An Old Mistake – A Sophia Yeggs Mystery

I’m Detective Staff Sergeant Deviled Yeggs.  I work homicide in the big city of Tracy.  My partner is Jim Wednesday.  But for the summer, Poached Yeggs, my nephew and fellow homicide detective, has teamed with Jim on the ordinary cases.  I have been “partnered” with my daughter Sophia, who is learning police procedures this summer, not bad for someone who will enter the eighth grade at summer’s end.  We have mostly been working cold cases.  By studying old cold case reports, she gets to learn everything that a detective sifts through to figure out the case.  In working with Sophie, I have learned that she can rethink a particular case from several angles, coming up with ideas that I never thought of.

“Daddy?  Daddy?” Sophie asked softly.  “What are you thinking about?”

I had been thinking about my smart daughter who wants to be a detective.  I couldn’t say that. “I was wondering what your Mom will fix for supper.  This second summer term means that she has no classes to teach.  What about you, Sweetie?”

She scrunched her nose, “I found a mistake in one of your old cases, but I have a lead that could fix that.”

“Whose mistake, Sophie?”

“Your mistake, Daddy.”

“You must be mistaken yourself.  I am not perfect, but I stick to the police procedures.  It must be one of Jim’s mistakes.  And why are you calling me ‘Daddy’?  You have been calling me ‘Dad’ since you turned thirteen.”

“The case is from before Jim was promoted to detective.  You were the lead detective.  It would be your mistake even if someone else made it.  And I know that you like for me to call you Daddy.  I did so to soften the blow of your mistake.  Besides, we are the only two in the room.”

Sophie had forgotten that Captain Hart occasionally listened in through the mirrored wall, since my office was one of the interview rooms.  I hope he had paperwork to do.  At that moment, I heard something over the speakers tied to the observation room, “I am doing my paperwork in the observation room, Daddy, and I am very interested to see what my star detective has found,” Captain Hart said.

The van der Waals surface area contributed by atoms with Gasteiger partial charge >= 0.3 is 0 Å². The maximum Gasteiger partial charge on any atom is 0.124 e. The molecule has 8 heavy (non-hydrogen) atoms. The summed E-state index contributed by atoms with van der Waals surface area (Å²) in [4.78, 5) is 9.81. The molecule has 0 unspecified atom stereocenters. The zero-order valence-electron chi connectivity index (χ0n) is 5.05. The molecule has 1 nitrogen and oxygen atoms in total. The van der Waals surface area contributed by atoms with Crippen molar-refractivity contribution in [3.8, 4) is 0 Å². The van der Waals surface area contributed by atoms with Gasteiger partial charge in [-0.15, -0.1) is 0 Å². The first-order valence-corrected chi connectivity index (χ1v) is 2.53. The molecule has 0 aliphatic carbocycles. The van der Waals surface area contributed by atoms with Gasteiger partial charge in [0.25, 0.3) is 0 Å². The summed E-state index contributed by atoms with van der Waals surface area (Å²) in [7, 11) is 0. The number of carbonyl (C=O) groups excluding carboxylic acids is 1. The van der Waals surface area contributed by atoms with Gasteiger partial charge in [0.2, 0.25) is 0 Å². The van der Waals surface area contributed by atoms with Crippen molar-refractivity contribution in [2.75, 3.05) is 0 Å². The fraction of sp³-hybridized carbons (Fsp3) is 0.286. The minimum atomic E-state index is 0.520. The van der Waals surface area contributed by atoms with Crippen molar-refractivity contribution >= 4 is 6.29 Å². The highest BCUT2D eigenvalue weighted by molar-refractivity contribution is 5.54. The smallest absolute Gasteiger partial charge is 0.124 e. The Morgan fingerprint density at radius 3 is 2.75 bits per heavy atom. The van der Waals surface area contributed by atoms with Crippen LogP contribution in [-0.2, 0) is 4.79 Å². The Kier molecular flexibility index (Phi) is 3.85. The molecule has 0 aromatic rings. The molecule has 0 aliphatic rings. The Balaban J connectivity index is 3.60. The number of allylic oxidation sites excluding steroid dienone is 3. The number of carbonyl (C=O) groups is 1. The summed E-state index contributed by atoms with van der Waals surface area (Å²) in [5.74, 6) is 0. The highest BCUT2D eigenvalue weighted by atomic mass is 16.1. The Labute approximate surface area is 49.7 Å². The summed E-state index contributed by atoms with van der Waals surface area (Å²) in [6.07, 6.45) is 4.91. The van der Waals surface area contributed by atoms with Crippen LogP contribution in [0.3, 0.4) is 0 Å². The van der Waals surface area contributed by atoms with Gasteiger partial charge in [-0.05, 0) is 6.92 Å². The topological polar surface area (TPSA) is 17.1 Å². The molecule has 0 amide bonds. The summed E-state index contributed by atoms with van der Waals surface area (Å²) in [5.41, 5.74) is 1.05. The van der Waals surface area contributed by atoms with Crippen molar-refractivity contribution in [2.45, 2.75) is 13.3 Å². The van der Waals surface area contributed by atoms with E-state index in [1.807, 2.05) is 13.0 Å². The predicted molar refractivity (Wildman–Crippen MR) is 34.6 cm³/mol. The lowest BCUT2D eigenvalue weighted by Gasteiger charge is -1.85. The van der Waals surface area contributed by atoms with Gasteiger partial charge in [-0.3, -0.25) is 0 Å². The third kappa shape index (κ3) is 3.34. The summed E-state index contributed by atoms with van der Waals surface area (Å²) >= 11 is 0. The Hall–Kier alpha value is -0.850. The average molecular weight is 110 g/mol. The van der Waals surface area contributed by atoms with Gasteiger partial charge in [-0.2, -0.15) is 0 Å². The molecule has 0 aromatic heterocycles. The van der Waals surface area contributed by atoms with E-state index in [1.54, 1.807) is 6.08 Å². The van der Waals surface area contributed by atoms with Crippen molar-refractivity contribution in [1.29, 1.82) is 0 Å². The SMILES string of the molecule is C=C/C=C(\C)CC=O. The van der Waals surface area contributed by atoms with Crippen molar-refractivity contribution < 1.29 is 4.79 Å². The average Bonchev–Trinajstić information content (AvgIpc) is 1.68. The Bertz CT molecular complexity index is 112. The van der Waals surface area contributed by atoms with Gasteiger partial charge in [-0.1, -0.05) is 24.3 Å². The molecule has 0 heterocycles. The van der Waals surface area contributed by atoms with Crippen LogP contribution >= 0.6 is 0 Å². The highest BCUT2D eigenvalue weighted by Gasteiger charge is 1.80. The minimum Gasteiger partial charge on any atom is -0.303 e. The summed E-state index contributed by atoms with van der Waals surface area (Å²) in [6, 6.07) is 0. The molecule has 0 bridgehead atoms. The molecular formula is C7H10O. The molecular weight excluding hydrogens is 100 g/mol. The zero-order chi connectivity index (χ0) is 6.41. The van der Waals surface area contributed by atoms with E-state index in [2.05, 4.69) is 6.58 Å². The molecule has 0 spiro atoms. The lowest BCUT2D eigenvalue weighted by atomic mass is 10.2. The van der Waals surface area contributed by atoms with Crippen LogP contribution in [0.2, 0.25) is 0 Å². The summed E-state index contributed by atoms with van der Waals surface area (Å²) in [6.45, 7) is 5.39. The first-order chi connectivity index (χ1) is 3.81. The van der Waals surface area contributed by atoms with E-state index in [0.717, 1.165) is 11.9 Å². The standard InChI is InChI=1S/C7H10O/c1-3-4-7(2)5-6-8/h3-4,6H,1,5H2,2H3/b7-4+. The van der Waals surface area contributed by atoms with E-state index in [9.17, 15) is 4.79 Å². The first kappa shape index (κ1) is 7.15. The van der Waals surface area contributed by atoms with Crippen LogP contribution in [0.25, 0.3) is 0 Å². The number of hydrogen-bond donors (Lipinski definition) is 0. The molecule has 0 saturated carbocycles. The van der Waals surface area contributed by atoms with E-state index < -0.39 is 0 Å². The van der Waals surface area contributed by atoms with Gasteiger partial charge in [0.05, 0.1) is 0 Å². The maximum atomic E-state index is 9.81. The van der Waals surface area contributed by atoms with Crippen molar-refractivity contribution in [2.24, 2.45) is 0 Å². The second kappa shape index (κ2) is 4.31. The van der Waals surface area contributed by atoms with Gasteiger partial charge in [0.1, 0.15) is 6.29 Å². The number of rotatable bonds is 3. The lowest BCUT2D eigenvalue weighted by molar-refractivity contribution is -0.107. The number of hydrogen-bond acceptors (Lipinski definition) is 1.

Sophie giggled, having no idea that a major mistake could get me in deep trouble.  She pulled the file from her briefcase.  “This is the suffocation death of Constance Kaserne.  You wrote down, death by pantyhose.”

I cleared my throat.  I said, “That was my first case where I was the lead.  We suspected foul play, but we never ruled out suicide.  It just seemed like a strange way to go.  She had panty hose that had been soaking in some kind of solution.  When we peeled off the pantyhose, the hose had formed a perfect replica of her face.  We investigated all the drama programs in the area and the people who make death masks.  I cannot believe there is a market for a copy of your dead aunt’s face after she died.”  Then turning to Sophie, “What is the mistake that you think that I made?”

Sophie read through her notes.  “You say in the interview with her brother that he claimed to have an alibi for the time of the suspicious death, but there is no evidence here to state that you checked out the alibi.”

I again cleared my throat.  I wondered what had made the air so dry.  “Of course, I checked out the alibi.  Where, ummm, where did he say that he was?”

Sophie said, “It says here that he went to Stout County to meet a girlfriend.  I called Tuesday Wednesday and she checked the files.  The girlfriend is still a prostitute in Stout County.  She thinks that having her testify as to an alibi would be flimsy at best.”

I asked, “I cannot remember all the details of the case.  It was a long time ago.”

“Thirteen years, Daddy.”